Note to the Individual Who Wants to Get Sober 

If you feel scared, we've been there, too, and understand. You are not alone. In very early sobriety, many of us found it helpful to attend a wide variety of AA meetings, especially Beginners' meetings, and to carry a Meeting Schedule at all times. There are many helpful tips about staying sober in a little AA book titled Living Sober. It's also been our experience to deploy antidotes to "HALT", an acronym that stands for Hungry Angry Lonely Tired. These circumstances tend to make the alcoholic  vulnerable to drinking. Please also remember that "If you don't take that first drink, you can't get drunk." The main text of Alcoholics Anonymous describes "How Many Thousands of Men and Women Have Recovered From Alcoholism." This book is available in over 60 languages. It is also available on tape or in braille at

For Anyone New or Anyone Referring People to A.A.

The primary purpose of A.A. is to carry its message of recovery to the alcoholic seeking help. Almost every alcoholism treatment tries to help the alcoholic maintain sobriety. Regardless of the road we follow, we all head for the same destination, recovery of the alcoholic person. Together, we can do what none of us could accomplish alone. We can serve as a source of personal experience and be an ongoing support system for recovering alcoholics.

Singleness of Purpose and Problems Other Than Alcohol

Some professionals refer to alcoholism and drug addiction as “substance abuse” or “chemical dependency.” Nonalcoholics are, therefore, sometimes introduced to A.A. and encouraged to attend A.A. meetings. Anyone may attend open A.A. meetings, but only those with a drinking problem may attend closed meetings.

A renowned psychiatrist, who served as a nonalcoholic trustee of the A.A. General Service Board, made the following statement: “Singleness of purpose is essential to the effective treatment of alcoholism. The reason for such exaggerated focus is to overcome denial. The denial associated with alcoholism is cunning, baffling, and powerful and affects the patient, helper, and the community. Unless alcoholism is kept relentlessly in the foreground, other issues will usurp everybody’s attention.”

What Does A.A. Do?

A.A. members share their experience with anyone seeking help with a drinking problem; they give person-to-person service or “sponsorship” to the alcoholic coming to A.A. from any source.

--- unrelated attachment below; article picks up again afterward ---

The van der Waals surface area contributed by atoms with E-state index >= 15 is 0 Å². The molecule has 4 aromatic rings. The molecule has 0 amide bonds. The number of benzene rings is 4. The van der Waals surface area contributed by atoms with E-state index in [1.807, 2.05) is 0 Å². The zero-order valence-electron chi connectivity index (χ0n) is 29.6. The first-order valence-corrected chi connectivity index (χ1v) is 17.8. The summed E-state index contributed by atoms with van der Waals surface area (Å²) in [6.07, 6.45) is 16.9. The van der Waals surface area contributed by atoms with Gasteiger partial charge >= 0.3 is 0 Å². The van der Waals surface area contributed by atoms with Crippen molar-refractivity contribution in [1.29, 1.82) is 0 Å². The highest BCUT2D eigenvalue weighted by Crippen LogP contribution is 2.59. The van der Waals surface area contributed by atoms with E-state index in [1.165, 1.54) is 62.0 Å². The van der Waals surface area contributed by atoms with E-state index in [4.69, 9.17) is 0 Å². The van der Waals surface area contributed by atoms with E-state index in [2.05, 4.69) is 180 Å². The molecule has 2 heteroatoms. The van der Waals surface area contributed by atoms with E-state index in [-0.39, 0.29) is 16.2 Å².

The A.A. program, set forth in our Twelve Steps, offers the alcoholic a way to develop a satisfying life without alcohol.  This program is discussed at A.A. group meetings.

Open speaker meetings — open to alcoholics and nonalcoholics. (Attendance at an open A.A. meeting is the best way to learn what A.A. is, what it does, and what it does not do.) At speaker meetings, A.A. members “tell their stories.” They describe their experiences with alcohol, how they came to A.A., and how their lives have changed as a result of Alcoholics Anonymous.
Open discussion meetings — one member speaks briefly about his or her drinking experience, and then leads a discussion on A.A. recovery or any drinking-related problem anyone brings up. (Closed meetings are for A.A.s or anyone who may have a drinking problem.)
Closed discussion meetings — conducted just as open discussions are, but for alcoholics or prospective A.A.s only.
Step meetings (usually closed) — discussion of one of the Twelve Steps.

A.A. members also take meetings into correctional and treatment facilities.

A.A. members may be asked to conduct the informational meetings about A.A. as a part of 

A.S.A.P. (Alcohol Safety Action Project) and D.W.I. (Driving While Intoxicated) programs. These meetings about A.A. are not regular A.A. group meetings.

What A.A. Does Not Do

  • Furnish initial motivation for alcoholics to recover
  • Solicit members
  • Engage in or sponsor research
  • Keep attendance records or case histories
  • Join “councils” of social agencies
  • Follow up or try to control its members
  • Make medical or psychological diagnoses or prognoses
  • Provide drying-out or nursing services, hospitalization, drugs, or any medical or psychiatric treatment
  • Offer religious services or host/sponsor retreats.
  • Engage in education about alcohol
  • Provide housing, food, clothing, jobs, money, or any other welfare or social services
  • Provide domestic or vocational counseling
  • Accept any money for its services, or any contributions from non-A.A. sources
  • Provide letters of reference to parole boards, lawyers, court officials, social agencies, employers, etc.

Recovery, Unity, Service - View AA's Legacy of Service

These are the Three Legacies given to the whole membership of A.A. by its founders and their fellow oldtimers. When this heritage was announced, at the St. Louis Convention in 1955, celebrating A.A.’s 20th birthday, Doctor Bob was already gone. But Bill W. spoke for him and the other pioneers, as well as for himself, in turning over to all of us the responsibility for A.A.’s continuation and growth.